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Berkshire Hathaway Inc. (BRK-A)

NYSE - NYSE Delayed Price. Currency in USD
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314,333.88+6,878.94 (+2.24%)
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Neutralpattern detected
Previous Close307,455.00
Bid312,739.00 x 800
Ask316,944.00 x 1000
Day's Range305,681.00 - 314,365.00
52 Week Range239,440.00 - 347,400.00
Avg. Volume1,114
Market Cap509.299B
Beta (5Y Monthly)0.78
PE Ratio (TTM)51.18
EPS (TTM)6,142.19
Earnings DateN/A
Forward Dividend & YieldN/A (N/A)
Ex-Dividend DateN/A
1y Target Est335,000.00
  • Berkshire Hathaway's Profit Up By 87% Amid Business Slowdown

    Berkshire Hathaway's Profit Up By 87% Amid Business Slowdown

    Berkshire Hathaway Inc. (NYSE: BRK-A)(NYSE: BRK-B) released its second-quarter earnings on Saturday morning and its profit margins were up by 87% from last year. It's a great turnaround for the company, which reported a huge first-quarter loss.The rise in profit margin can be attributed to the increased value of its investment portfolio in the stock market. However, it also took a $9.8 billion write-down on the aircraft manufacturing business due to the economic impact of COVID-19.The total earnings of the company are reported to be $26.3 billion, or $16,314 per Class A share, during the second quarter. That's up from $14.1 billion, or $8,608 per share, a year ago.Profits increased within company's insurance divisions while railroad, utilities and other divisions suffered. In the first quarter, the company suffered a loss of $50 billion. The earnings from this quarter seem to be a positive indicator as there are seismic changes that are still being noticed in consumer behaviour.View more earnings on BRK-AThe company also reduced the value of its Precision Castparts Corp by $9.8 billion due to the challenges faced by the company during the pandemic."The COVID-19 pandemic events will continue to evolve and the effects on our businesses may differ from what we currently estimate," the company wrote in the report.The operating profit of the company fell by 10%. Berkshire was reportedly holding $147 billion cash and short-term investments in the second quarter, of which $5.1 billion was used by Warren Buffett to repurchase Berkshire shares.Image credit: Fortune Live Media, FlickrSee more from Benzinga * Huawei Reportedly Set To Halt Manufacturing Of Kirin Chipsets * NASA SpaceX Crew Return Safely: Capsule Splashes Down * Lowe-LISC Partnership To Provide Relief Grants Up To ,000(C) 2020 Benzinga.com. Benzinga does not provide investment advice. All rights reserved.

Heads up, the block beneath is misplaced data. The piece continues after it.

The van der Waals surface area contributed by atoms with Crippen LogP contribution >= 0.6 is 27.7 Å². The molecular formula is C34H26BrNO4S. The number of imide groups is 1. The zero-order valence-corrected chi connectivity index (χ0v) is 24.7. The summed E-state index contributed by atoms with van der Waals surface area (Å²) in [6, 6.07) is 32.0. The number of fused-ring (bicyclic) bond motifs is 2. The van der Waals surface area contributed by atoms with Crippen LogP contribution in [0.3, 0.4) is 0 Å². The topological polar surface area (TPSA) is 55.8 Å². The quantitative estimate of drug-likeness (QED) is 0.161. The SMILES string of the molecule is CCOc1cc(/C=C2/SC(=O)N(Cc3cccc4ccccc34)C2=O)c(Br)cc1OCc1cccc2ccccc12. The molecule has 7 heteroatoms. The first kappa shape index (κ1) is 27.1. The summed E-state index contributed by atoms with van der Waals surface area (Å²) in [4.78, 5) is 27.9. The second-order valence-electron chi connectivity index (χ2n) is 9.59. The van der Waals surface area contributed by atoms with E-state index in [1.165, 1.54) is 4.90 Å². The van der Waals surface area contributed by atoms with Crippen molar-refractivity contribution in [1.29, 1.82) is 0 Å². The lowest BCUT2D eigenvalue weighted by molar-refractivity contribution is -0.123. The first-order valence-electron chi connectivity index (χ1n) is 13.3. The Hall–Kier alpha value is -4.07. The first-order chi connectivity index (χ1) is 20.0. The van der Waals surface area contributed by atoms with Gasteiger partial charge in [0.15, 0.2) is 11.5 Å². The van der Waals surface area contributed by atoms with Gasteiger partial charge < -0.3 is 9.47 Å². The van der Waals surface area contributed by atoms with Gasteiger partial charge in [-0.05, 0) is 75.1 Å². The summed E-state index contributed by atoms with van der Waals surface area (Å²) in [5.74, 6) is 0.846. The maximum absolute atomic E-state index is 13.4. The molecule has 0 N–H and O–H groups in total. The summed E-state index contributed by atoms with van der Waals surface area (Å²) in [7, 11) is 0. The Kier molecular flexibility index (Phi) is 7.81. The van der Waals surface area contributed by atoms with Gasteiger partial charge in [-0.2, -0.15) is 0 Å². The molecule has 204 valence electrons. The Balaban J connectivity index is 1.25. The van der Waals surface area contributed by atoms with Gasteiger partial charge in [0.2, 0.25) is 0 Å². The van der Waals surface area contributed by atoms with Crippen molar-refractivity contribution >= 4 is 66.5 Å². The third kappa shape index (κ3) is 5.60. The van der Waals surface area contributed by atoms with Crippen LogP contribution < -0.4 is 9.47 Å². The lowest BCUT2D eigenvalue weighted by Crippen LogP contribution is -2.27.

• Buffett Bought Back His Own Stock While Selling Others

    Buffett Bought Back His Own Stock While Selling Others